Sept. 21, 1999

by John Heisler

I remember Moose Krause.

I remember reading his biography in the Notre Dame football media guide and wondering what else a guy could ever have done for his alma mater.

I remember meeting him for the first time and thinking I ought to be calling him Mr. Krause, even though everyone else was calling him Moose.

I remember seeing him operate in all kinds of athletic circles and wondering if there’s anyone who’s anyone in sports who doesn’t know Moose Krause.

I remember every trip I made to a Notre Dame event, having at least one person tell me to say hello to Moose for him.

I remember thinking there’s no way anyone could be more of an ambassador for Notre Dame athletics than Moose was.

I remember realizing this guy played when Knute Rockne was coaching and understanding that was something rather special.

I remember the relationship Moose had with fellow Chicagoan Ray Meyer over all those years and figuring that’s the way sports are supposed to be.

I remember realizing this guy knew Leahy and Connor and Bertelli and Lujack and Lattner and Hornung and all the rest – and with friends like that, he ought to have a lot of good stories.

I remember thinking Moose could get up in front of a microphone at a dinner in his sleep he’d done it so many times – and he’d still be as funny and self-effacing and engaging as ever.

I remember deciding there’s no way Notre Dame would ever again have a person who could bridge the athletic gap from Rockne to Lou Holtz the way Moose did.

I remember the patience he displayed with his wife Elise after her automobile accident and thinking he deserved a gold medal.

I remember all the time Moose spent with his sidekick and associate, Colonel Jack Stephens – and thinking these guys are made for each other.

I remember hearing how they created the three-second lane violation in basketball because of how dominant Moose was around the rim – and thinking that was a rather impressive compliment to his game.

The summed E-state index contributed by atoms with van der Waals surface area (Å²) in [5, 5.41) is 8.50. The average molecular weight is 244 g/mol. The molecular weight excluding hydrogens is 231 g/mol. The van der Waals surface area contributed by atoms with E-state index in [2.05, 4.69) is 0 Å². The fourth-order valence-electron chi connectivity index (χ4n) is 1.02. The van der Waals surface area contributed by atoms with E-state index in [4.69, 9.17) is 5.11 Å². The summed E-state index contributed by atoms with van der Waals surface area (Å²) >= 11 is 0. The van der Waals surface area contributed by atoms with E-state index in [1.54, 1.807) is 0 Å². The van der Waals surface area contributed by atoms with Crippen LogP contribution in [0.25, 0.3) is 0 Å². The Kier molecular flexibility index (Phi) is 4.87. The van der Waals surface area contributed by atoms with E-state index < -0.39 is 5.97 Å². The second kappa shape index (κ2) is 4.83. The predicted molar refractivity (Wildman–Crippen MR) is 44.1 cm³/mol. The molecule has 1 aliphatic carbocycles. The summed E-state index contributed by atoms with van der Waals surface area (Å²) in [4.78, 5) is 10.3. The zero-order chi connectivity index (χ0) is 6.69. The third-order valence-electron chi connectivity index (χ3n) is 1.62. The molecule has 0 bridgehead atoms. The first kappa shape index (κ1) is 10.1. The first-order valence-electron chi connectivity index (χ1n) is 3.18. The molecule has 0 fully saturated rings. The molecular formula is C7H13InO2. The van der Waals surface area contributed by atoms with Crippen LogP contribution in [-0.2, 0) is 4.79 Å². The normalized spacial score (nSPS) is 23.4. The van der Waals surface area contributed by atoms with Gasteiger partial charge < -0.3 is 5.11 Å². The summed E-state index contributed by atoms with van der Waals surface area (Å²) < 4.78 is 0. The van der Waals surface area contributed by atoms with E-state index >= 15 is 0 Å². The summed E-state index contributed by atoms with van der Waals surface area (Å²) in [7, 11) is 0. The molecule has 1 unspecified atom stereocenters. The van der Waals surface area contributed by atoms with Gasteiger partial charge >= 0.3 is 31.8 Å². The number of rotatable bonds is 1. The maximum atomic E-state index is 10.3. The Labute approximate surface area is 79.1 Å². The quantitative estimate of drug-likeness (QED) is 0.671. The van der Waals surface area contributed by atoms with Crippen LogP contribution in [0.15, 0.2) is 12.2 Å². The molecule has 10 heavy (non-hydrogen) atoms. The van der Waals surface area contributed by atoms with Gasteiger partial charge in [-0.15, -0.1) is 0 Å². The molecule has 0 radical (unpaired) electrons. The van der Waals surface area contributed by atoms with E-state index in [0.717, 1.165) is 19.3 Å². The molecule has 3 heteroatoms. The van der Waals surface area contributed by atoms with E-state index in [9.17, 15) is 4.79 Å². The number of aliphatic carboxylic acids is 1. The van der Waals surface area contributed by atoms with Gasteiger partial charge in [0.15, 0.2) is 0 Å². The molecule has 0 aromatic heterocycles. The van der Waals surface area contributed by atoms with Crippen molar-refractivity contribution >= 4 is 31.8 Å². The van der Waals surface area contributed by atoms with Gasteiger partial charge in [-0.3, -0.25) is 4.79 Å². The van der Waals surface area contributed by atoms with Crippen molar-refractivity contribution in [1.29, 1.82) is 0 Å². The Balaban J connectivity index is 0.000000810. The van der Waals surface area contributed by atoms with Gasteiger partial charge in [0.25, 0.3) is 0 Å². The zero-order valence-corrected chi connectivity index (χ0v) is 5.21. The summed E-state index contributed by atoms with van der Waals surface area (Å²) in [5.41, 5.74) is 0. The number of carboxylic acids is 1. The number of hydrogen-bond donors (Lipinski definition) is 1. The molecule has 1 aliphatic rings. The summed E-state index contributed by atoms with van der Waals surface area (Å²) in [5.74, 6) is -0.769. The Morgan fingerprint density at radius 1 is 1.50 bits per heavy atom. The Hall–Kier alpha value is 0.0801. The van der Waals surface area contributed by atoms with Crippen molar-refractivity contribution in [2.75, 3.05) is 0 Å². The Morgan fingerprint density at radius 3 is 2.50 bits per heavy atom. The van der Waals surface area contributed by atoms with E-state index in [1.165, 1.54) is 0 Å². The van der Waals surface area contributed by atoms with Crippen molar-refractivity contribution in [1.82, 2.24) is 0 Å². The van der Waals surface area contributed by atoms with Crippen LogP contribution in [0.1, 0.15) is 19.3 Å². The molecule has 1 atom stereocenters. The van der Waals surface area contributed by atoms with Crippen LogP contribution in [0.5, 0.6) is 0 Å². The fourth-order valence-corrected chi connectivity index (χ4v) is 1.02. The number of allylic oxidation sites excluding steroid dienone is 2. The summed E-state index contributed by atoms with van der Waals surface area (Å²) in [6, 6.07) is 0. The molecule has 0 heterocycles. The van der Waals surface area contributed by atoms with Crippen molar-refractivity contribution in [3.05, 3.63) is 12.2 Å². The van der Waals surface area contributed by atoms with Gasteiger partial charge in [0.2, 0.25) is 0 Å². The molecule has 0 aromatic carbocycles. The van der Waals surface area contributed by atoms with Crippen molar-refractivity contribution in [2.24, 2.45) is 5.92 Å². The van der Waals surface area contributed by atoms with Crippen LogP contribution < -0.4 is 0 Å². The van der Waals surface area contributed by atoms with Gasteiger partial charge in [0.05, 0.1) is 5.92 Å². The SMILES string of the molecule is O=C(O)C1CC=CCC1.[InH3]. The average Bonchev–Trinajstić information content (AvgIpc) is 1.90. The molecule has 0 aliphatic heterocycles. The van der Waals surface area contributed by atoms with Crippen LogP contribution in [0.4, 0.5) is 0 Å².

I remember seeing the baby faces of the young freshman athletes every season – and thinking how these guys have no idea what Moose Krause has seen in his time.

I remember a photographer named Gary Mills taking a picture of Moose in front of the Joyce Center with a cigar in his hand – and thinking, this is an image that’s just about perfect.

I remember the pungent odor in Moose’s office in the Joyce Center, back when smoking a cigar around the building was still okay.

I remember the white cowboy hat Moose wore off the plane after the Irish won the ’77 football national championship in Dallas, because it signified a Notre Dame moment, as Digger Phelps would have called it.

I remember how enthralled Skip Myslenski of the Chicago Tribune was with Moose – because he came away from his interview with enough Moose material for three stories.

I remember how much fun Moose used to have on home football Fridays after he retired, because the old guard would stop by en masse to pay their respects – and Moose loved every minute of it.

I remember the picture they took of Moose and Colonel together, sitting on a bench in the old Stadium – and thinking that was another image that was just about perfect.

I remember seeing Moose Krause at the athletic department Christmas party that weeknight in December in 1992.

I remember walking into the building the next morning and hearing that Moose had died the night before – and not wanting to believe it.

I remember trying to explain to media and others on the phone what Moose Krause had meant to Notre Dame – and thinking none of us were even close to doing justice to those questions.

I remember thinking after Moose’s death how he had been a link to so many things in Notre Dame’s athletic past – and how his death was something of an end of an era in sports at the University.

Krause Photo

I remember when I first heard about the plans for a Moose Krause sculpture in front of the Joyce Center. It seemed fitting because it had been hard to imagine a Notre Dame without him.

I remember Moose Krause. I remember him still.